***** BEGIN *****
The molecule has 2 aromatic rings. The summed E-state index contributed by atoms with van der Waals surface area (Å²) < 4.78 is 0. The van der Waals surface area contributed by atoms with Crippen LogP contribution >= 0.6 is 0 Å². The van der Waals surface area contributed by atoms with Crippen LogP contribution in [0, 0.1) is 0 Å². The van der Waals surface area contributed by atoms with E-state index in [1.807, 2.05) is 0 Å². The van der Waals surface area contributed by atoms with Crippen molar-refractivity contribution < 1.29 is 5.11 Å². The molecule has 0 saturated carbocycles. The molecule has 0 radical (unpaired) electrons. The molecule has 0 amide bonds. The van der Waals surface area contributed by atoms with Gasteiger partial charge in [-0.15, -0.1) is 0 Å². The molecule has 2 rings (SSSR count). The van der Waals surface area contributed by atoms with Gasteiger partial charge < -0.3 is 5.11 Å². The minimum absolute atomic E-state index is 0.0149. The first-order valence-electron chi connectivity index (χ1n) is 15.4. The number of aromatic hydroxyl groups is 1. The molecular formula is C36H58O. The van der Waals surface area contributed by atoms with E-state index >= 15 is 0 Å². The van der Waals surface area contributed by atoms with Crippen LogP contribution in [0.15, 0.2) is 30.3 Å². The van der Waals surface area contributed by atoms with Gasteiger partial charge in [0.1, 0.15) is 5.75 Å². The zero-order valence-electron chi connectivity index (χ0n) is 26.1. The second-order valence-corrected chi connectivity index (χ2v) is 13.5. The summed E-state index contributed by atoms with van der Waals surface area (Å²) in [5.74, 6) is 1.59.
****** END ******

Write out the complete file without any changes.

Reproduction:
The molecule has 2 aromatic rings. The summed E-state index contributed by atoms with van der Waals surface area (Å²) < 4.78 is 0. The van der Waals surface area contributed by atoms with Crippen LogP contribution >= 0.6 is 0 Å². The van der Waals surface area contributed by atoms with Crippen LogP contribution in [0, 0.1) is 0 Å². The van der Waals surface area contributed by atoms with E-state index in [1.807, 2.05) is 0 Å². The van der Waals surface area contributed by atoms with Crippen molar-refractivity contribution < 1.29 is 5.11 Å². The molecule has 0 saturated carbocycles. The molecule has 0 radical (unpaired) electrons. The molecule has 0 amide bonds. The van der Waals surface area contributed by atoms with Gasteiger partial charge in [-0.15, -0.1) is 0 Å². The molecule has 2 rings (SSSR count). The van der Waals surface area contributed by atoms with Gasteiger partial charge < -0.3 is 5.11 Å². The minimum absolute atomic E-state index is 0.0149. The first-order valence-electron chi connectivity index (χ1n) is 15.4. The number of aromatic hydroxyl groups is 1. The molecular formula is C36H58O. The van der Waals surface area contributed by atoms with E-state index >= 15 is 0 Å². The van der Waals surface area contributed by atoms with Crippen LogP contribution in [0.15, 0.2) is 30.3 Å². The van der Waals surface area contributed by atoms with Gasteiger partial charge in [0.1, 0.15) is 5.75 Å². The zero-order valence-electron chi connectivity index (χ0n) is 26.1. The second-order valence-corrected chi connectivity index (χ2v) is 13.5. The summed E-state index contributed by atoms with van der Waals surface area (Å²) in [5.74, 6) is 1.59.